DOE’s SunShot Initiative is working to develop concentrated solar power technologies and make solar energy cost competitive with traditional forms of electricity by the end of the decade.
Pacific Northwest National Laboratory researchers will develop a system to use solar heat after the sun goes down with a $2.9 million grant awarded last week.
The grant was among $10 million awarded by the Department of Energy to advance research on concentrating solar power with thermochemical storage systems.
DOE’s SunShot Initiative is working to develop concentrating solar power technologies and make solar energy cost competitive with traditional forms of electricity by the end of the decade.
“By improving energy storage technologies for concentrating solar power systems, we can enhance our ability to provide clean and reliable solar power, even when the sun is not shining,” said Energy Secretary Ernest Moniz.
Thermal energy storage has been limited because the molten salts usually used to store solar heat for power production require large, expensive equipment, according to PNNL.
But PNNL materials scientist Ewa Ronnebro and her team have developed proprietary powders of metal bonded to hydrogen that can store more heat than molten salts. Ronnebro’s method provides a smaller and more efficient system, according to PNNL.
The new system uses two metal hydride powders to store solar heat and later release it. Then steam warmed with the stored solar heat can be run through turbines in a power plant to generate electricity.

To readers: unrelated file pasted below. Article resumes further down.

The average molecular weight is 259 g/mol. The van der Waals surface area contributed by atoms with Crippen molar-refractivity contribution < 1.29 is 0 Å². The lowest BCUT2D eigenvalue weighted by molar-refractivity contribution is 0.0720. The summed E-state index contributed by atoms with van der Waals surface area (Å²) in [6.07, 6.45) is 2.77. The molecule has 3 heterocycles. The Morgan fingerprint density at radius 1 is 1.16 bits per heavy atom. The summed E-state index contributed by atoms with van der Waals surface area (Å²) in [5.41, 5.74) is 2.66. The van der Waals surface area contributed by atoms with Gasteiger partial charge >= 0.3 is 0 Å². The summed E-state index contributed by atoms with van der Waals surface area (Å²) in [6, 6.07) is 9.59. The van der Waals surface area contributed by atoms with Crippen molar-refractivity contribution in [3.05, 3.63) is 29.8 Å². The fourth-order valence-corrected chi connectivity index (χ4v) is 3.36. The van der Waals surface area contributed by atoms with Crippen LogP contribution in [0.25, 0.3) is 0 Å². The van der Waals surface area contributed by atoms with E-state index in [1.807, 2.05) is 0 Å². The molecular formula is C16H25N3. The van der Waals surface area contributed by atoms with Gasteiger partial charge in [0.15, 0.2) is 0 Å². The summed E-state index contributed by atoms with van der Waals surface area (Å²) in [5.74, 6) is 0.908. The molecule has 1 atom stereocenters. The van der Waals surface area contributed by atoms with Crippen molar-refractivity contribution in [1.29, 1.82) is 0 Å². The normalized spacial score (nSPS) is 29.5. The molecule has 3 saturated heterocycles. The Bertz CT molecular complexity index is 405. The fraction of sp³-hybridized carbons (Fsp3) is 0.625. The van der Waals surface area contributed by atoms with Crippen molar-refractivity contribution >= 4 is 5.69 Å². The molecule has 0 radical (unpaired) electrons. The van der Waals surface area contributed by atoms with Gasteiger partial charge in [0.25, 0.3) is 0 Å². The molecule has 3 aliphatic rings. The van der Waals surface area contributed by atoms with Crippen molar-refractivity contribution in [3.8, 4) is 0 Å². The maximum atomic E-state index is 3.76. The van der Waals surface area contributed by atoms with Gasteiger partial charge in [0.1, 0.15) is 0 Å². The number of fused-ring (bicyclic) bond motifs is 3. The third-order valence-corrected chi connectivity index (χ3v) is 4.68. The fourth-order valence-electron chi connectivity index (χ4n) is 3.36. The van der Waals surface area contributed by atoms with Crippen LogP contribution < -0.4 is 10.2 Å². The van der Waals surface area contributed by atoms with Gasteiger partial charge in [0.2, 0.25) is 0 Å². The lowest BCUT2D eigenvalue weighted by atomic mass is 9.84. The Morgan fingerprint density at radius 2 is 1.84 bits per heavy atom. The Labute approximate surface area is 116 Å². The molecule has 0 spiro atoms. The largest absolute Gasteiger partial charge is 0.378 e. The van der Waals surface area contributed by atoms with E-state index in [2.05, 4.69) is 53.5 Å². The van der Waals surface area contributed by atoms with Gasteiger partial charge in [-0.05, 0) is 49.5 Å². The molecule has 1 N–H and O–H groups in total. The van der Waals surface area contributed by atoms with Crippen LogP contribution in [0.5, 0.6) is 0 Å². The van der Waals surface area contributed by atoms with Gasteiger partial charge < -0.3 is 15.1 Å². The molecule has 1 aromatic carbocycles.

PNNL previously refined one of the powders, which operates at high temperatures to capture the sun’s heat, and now Ronnebro and her team will work to improve the other powder, which works near room temperatures to store the hydrogen gas released by the heat capture process.
The pairing of the high and low temperature hydride beds enable hydrogen gas storage at low pressures, reducing costs to a level that current gas storage methods cannot match, according to DOE.
During the three-year project, PNNL and commercial research partners will build and test a large-scale thermal energy storage system.
The demonstration system is planned to generate up to 240 kilowatt-hours of energy, or a little more than a quarter of the energy that a typical American home consumes each month.
Research partners are ADMA Products of Hudson, Ohio; Butler Sun Solutions of Solana Beach, Calif., and Diver Solar of Albuquerque, N.M. A cost share of $742,000 with the grant money is required.